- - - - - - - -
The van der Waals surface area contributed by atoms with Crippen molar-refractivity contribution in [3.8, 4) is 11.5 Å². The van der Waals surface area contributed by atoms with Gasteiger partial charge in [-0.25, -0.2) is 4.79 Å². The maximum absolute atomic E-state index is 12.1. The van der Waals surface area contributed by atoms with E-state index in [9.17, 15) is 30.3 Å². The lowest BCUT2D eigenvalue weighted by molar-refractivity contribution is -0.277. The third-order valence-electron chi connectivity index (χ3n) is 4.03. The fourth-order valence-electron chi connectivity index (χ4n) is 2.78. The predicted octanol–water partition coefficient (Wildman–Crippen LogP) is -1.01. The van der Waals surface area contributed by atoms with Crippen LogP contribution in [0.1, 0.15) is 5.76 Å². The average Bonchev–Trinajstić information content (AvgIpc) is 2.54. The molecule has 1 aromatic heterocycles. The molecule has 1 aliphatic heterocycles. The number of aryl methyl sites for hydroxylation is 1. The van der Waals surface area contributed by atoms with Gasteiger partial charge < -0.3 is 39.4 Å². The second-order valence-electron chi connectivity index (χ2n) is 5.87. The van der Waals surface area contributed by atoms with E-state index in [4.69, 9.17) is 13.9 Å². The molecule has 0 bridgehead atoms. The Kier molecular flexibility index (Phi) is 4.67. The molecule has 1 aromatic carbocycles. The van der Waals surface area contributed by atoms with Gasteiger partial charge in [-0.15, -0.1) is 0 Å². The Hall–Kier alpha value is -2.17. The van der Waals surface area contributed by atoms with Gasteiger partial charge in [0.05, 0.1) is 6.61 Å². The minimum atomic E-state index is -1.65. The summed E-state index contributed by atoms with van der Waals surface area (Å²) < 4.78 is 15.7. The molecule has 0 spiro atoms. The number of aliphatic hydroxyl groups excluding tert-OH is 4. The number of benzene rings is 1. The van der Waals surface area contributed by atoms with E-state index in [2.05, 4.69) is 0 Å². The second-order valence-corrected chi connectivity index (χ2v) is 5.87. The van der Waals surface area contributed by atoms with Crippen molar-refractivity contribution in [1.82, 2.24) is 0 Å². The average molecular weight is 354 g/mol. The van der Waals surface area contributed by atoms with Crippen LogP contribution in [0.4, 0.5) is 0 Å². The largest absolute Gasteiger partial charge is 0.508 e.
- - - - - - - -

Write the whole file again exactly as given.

The van der Waals surface area contributed by atoms with Crippen molar-refractivity contribution in [3.8, 4) is 11.5 Å². The van der Waals surface area contributed by atoms with Gasteiger partial charge in [-0.25, -0.2) is 4.79 Å². The maximum absolute atomic E-state index is 12.1. The van der Waals surface area contributed by atoms with E-state index in [9.17, 15) is 30.3 Å². The lowest BCUT2D eigenvalue weighted by molar-refractivity contribution is -0.277. The third-order valence-electron chi connectivity index (χ3n) is 4.03. The fourth-order valence-electron chi connectivity index (χ4n) is 2.78. The predicted octanol–water partition coefficient (Wildman–Crippen LogP) is -1.01. The van der Waals surface area contributed by atoms with Crippen LogP contribution in [0.1, 0.15) is 5.76 Å². The average Bonchev–Trinajstić information content (AvgIpc) is 2.54. The molecule has 1 aromatic heterocycles. The molecule has 1 aliphatic heterocycles. The number of aryl methyl sites for hydroxylation is 1. The van der Waals surface area contributed by atoms with Gasteiger partial charge < -0.3 is 39.4 Å². The second-order valence-electron chi connectivity index (χ2n) is 5.87. The van der Waals surface area contributed by atoms with E-state index in [4.69, 9.17) is 13.9 Å². The molecule has 0 bridgehead atoms. The Kier molecular flexibility index (Phi) is 4.67. The molecule has 1 aromatic carbocycles. The van der Waals surface area contributed by atoms with Gasteiger partial charge in [-0.15, -0.1) is 0 Å². The Hall–Kier alpha value is -2.17. The van der Waals surface area contributed by atoms with Gasteiger partial charge in [0.05, 0.1) is 6.61 Å². The minimum atomic E-state index is -1.65. The summed E-state index contributed by atoms with van der Waals surface area (Å²) < 4.78 is 15.7. The molecule has 0 spiro atoms. The number of aliphatic hydroxyl groups excluding tert-OH is 4. The number of benzene rings is 1. The van der Waals surface area contributed by atoms with E-state index in [2.05, 4.69) is 0 Å². The second-order valence-corrected chi connectivity index (χ2v) is 5.87. The van der Waals surface area contributed by atoms with Crippen molar-refractivity contribution in [1.82, 2.24) is 0 Å². The average molecular weight is 354 g/mol. The van der Waals surface area contributed by atoms with Crippen LogP contribution in [0.4, 0.5) is 0 Å². The largest absolute Gasteiger partial charge is 0.508 e.